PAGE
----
We went back to the central lifeline which was bumping with a fun and energetic vibe and we decided it was time to try the Nica Libre.  No, it is not a typo for the Cuba Libre, it is what the locals call one of the national drinks of Nicaragua.  For the record, Nicaragua is not a tequila drinking country.  It is quite the contrary.  Due to its proximity to the Caribbean, rum is the liquor of choice and the rum of choice is the award winning Flor de Cana.  I had never heard of Flor de Cana until the lengthy journey from the Managua airport to Mango Rosa. 

Lining the rough roadways of the country are signs emanating with pride, advertising Flor de Cana.  It is considered one of the finest rums in the world and comes in many different varieties and ages.  An ice-filled glass, some Flor de Cana, a splash of Coca Cola, and a twist of lime are all you need for a good Nica Libre.  These thirst quenching Nica Libres quickly became the drink of choice, other than the occasional Tona.

We enjoyed the rest of the day lounging in the beautiful pool adjacent to the Grand Rancho. It has a sloping beach entry and is lined with beautiful tropical flora.   

Stay cool at the tropical Mango Rosa pool.

After all of those Nica Libres, we took a siesta in the Hammock Rancho which is a circular palapa-style building that has about a dozen inviting hammocks dangling from the posts in a circular fashion.

The Hammock Rancho is perfect for a siesta.

Rock away to the sights
and sounds of the jungle.

Our Rancher house at Mango Rosa was a sublime retreat.  Two large bedrooms, a full service kitchen, comfortable living room, and a large narrow bathroom were more than adequate living quarters for four.  In the almost two weeks in Nicaragua, it was the only place that really had hot water.

The environment is also important to Greg and Chad; they have taken measures by encouraging guests to use as little power as possible; they operate recycling, garbage reduction, and water conservation programs, and constructed a special sewer system that appropriately cleans the water to be reutilized on the grounds.

The "Rancher" is a cool place to escape the tropical heat.

The Saltillo tile not only was aesthetically pleasing, but was also kept the inside of the house cool.  Each room had its own air conditioner to save on precious energy.  One thing about Nicaragua is that the power can go out at a moment’s notice.  If that happens, do not freak out just adjust your plans accordingly.  The front porch was equipped with traditional Central American furniture, and of course a large hammock.  It is easy to see why the front porch is also where we spent most of our evenings.  Each Rancher has its own barbecue for grilling the earned catch of the day!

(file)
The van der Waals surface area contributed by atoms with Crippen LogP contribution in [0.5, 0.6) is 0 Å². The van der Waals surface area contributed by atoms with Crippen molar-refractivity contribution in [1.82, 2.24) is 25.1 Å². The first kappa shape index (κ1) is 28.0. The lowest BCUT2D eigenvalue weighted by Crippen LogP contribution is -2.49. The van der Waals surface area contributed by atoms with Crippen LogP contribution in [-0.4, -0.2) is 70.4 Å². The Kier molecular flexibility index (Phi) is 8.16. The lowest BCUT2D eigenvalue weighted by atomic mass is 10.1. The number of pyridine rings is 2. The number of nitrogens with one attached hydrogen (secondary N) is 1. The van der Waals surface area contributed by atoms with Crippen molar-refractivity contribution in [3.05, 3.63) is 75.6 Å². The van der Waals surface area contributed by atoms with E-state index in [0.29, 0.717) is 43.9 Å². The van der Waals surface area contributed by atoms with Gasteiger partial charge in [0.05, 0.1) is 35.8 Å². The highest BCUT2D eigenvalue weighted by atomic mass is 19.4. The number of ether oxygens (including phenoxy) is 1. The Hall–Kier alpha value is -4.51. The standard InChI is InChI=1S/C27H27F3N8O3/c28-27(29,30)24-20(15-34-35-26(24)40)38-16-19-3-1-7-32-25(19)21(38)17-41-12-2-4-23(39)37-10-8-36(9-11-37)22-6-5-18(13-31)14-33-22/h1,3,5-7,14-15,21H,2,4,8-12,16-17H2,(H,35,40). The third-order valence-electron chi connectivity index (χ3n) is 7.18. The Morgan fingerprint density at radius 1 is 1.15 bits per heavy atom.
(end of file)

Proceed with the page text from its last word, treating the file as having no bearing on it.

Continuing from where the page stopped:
Mango Rosa has all of the comforts of home.

Sign up for daily Nica adventures.

Mango Rosa offers activities other than surfing, such as deep sea fishing charters, massage, yoga, canopy tours, and hiking.  These activities can all be arranged by Greg or Chad.  They even have a dry erase board that lists various activities out for any given day that you can easily sign up for.  They then will put the cost of the adventure onto your bill.

We put our names on the board for the Mango Rosa boat at Playa Marsella; we checked out the water, the shoreline, and of course searched for surf.  The rugged coast was dry and jagged, with the jungle oasis peeking out in areas.  It made for a pretty and unique looking shoreline.  We hit up Playa Colorado and some other surf spots along the coast before snacking on  homemade Ceviche that Chad brought onto the boat.

The nearby town of San Juan Del Sur is the most tourist populated area in Nicaragua.  It sits on a beautiful bay with many restaurants and bars lining the golden sand.  We went into town a couple of times while we were at Mango Rosa.  There are several different ways you can get there.  If you have a car-drive!  If you want a strange hippie adventure-take the Casa Oro shuttle for a couple of dollars, or hire a driver to take you for about $15.  I experienced both the second and third option.

Pals in Paradise.

One of the best meals that I enjoyed in Nicaragua was from a lady in San Juan del Sur, who was called the “Chicken Lady”.  Her street-side stand and grill was  just off the main road; she grills up savory chicken with red beans and rice.  You don’t need directions, just follow your nose!  We ordered four plates and four beers for under $US12.  Delicious!  It was so good that we ordered takeout plates for a midnight snack.

We found a driver, Joel who would pack us into his Toyota Corolla and take us back up the bumpy road called the Chocolata.  After the 20 minute ride, we arrived back at the Mango Rosa Adventure and Surf Resort for one last night of rest and of course the alarm clock sounds of the monkeys.

— Feature by Michelle Schoser, Jetsetters Magazine San Diego Correspondent;  photos courtesy of Lisa Clarr and the Mango Rosa Adventure and Surf Resort.